Under the Eighth Amendment to the U.S. Constitution, individuals convicted of a crime have the right to be free of "cruel and unusual" punishment while in jail or prison. This means that after a criminal defendant is convicted and sentenced, the Constitution still acts to guarantee his or her fundamental rights concerning conditions of confinement and treatment by corrections personnel. Inmates' Eighth Amendment challenges to punishment and confinement conditions are typically brought in connection with federal civil rights laws, including 42 U.S. Code, Section 1983, and the Prison Litigation Reform Act.
What is "Cruel and Unusual" Punishment?
No universal definition exists, but any punishment that is clearly inhumane or that violates basic human dignity may be deemed "cruel and unusual." For example, in 1995, a federal court in Massachusetts found that inmates' rights were violated when they were held in a 150-year-old prison that lacked toilets, and was fraught with vermin and fire hazards.
Challenging Confinement Conditions: What Must be Shown?
When challenging conditions of confinement, such as a correctional institution's procedure for providing food or medical services, a prisoner usually must show that the institution's officials or officers acted with "deliberate indifference" to the prisoner's constitutional rights. This means that:
Deliberate indifference is a fairly high standard to meet, because the inmate must show more than mere negligent behavior on the part of corrections personnel.
Excessive Force Claims
Of the claims that prisoners can make under the Eighth Amendment's cruel and unusual punishment provision, one of the more common claims is that of excessive force. With these claims, a prisoner may allege that correctional staff used physical force against them. However, in a prison setting, the use of physical force and restraints are commonplace and oftentimes required to maintain order and safety. So, in this environment, what constitutes "excessive force"?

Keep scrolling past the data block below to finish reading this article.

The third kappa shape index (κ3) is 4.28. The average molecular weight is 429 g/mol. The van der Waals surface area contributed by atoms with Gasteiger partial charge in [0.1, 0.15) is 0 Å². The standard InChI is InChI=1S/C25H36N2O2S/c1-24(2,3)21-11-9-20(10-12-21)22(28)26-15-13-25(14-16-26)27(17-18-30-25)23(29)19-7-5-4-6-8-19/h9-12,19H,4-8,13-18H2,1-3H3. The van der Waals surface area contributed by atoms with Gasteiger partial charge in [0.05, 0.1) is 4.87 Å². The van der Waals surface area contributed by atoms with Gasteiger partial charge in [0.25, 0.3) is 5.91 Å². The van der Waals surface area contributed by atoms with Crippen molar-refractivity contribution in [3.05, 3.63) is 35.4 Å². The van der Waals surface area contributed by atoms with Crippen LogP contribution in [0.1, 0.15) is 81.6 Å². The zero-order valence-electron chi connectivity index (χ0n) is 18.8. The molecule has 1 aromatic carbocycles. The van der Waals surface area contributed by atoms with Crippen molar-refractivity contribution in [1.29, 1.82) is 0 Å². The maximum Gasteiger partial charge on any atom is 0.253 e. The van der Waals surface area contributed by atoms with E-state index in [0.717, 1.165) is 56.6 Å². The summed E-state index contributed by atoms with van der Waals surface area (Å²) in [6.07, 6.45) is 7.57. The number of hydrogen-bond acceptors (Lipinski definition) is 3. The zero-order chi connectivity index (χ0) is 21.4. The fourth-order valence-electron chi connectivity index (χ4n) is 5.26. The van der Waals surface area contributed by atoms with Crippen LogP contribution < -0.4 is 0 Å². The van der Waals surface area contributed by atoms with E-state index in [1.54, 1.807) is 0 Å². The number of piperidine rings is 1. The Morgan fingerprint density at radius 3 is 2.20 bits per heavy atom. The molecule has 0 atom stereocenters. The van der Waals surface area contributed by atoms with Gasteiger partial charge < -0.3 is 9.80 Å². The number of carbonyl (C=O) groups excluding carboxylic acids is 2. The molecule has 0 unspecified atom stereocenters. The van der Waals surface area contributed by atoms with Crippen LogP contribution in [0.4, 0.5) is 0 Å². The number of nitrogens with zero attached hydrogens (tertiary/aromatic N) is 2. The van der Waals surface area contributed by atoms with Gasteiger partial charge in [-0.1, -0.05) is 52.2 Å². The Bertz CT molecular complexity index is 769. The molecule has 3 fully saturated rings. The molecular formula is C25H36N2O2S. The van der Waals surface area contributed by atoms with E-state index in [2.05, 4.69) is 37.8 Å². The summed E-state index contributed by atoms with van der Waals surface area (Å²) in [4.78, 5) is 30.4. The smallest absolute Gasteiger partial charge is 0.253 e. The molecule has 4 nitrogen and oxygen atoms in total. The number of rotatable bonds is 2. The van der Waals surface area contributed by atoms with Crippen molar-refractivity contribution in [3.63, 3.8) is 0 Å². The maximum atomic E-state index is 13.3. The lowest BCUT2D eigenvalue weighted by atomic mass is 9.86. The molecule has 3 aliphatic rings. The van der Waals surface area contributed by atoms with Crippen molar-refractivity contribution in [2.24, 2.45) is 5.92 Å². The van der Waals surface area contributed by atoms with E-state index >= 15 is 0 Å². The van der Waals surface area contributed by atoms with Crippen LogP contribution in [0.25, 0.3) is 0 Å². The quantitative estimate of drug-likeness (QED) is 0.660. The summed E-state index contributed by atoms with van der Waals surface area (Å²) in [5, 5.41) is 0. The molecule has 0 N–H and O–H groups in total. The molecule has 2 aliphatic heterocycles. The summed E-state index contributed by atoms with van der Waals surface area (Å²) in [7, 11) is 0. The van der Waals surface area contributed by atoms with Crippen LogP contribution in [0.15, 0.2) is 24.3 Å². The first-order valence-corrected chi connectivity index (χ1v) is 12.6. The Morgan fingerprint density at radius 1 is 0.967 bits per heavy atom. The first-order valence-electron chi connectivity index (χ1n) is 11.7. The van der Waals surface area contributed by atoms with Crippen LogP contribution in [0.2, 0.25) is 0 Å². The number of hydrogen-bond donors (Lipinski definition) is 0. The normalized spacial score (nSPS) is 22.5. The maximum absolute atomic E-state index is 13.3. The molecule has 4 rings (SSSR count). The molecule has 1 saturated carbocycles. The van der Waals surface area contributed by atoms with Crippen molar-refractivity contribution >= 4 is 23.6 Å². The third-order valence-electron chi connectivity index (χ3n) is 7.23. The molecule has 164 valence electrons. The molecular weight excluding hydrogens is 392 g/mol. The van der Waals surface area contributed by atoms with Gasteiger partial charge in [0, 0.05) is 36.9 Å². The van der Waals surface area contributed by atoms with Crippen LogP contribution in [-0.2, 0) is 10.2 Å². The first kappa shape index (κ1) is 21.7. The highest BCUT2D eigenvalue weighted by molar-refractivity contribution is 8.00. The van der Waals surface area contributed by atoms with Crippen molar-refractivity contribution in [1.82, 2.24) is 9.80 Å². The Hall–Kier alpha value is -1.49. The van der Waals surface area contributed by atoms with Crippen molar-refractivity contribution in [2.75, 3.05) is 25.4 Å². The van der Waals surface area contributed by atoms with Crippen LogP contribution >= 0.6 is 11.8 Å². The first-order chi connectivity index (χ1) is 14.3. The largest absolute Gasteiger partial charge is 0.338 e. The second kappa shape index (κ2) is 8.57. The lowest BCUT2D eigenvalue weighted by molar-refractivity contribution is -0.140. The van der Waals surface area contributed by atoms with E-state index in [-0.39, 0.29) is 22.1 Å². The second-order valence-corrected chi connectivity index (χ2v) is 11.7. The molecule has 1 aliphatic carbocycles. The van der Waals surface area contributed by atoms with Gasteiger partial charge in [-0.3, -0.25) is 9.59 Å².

The Supreme Court addressed this in a case from 1992 where an inmate was beaten by prison guards while handcuffed and shackled, in plain view of a supervisor. One of the issues in that case was whether the prisoner had suffered a "significant injury" or whether his injuries were minor requiring no medical attention. The Supreme Court held that an inmate does not need to show a significant injury, only one that is de minimis.
Rather than focusing on the injury, the Court held that excessive force cases must instead focus on the application of force. Specifically, whether the force was "applied in a good faith effort to maintain or restore discipline, or maliciously and sadistically to cause harm." Under this standard, then, an excessive force claim can be successful if it shows that the application of force was:
Prisoners filing claims of cruel and unusual punishment are normally required to administratively exhaust those claims before filing their case in court. The administrative process can differ by state but usually involves submission of a form detailing the events at issue and requesting relief from the prison system. Common reasons why an excessive force complaint may be dismissed in court for failure to exhaust administrative remedies can include the failure to:
Have an Attorney Review Your Case at No Charge
A person's rights don't disappear just because they were convicted of a crime. If you, or someone you love, is suffering from cruel and unusual punishment it can be very helpful to get professional assistance to set things right. Contact qualified local legal counsel for a free case review.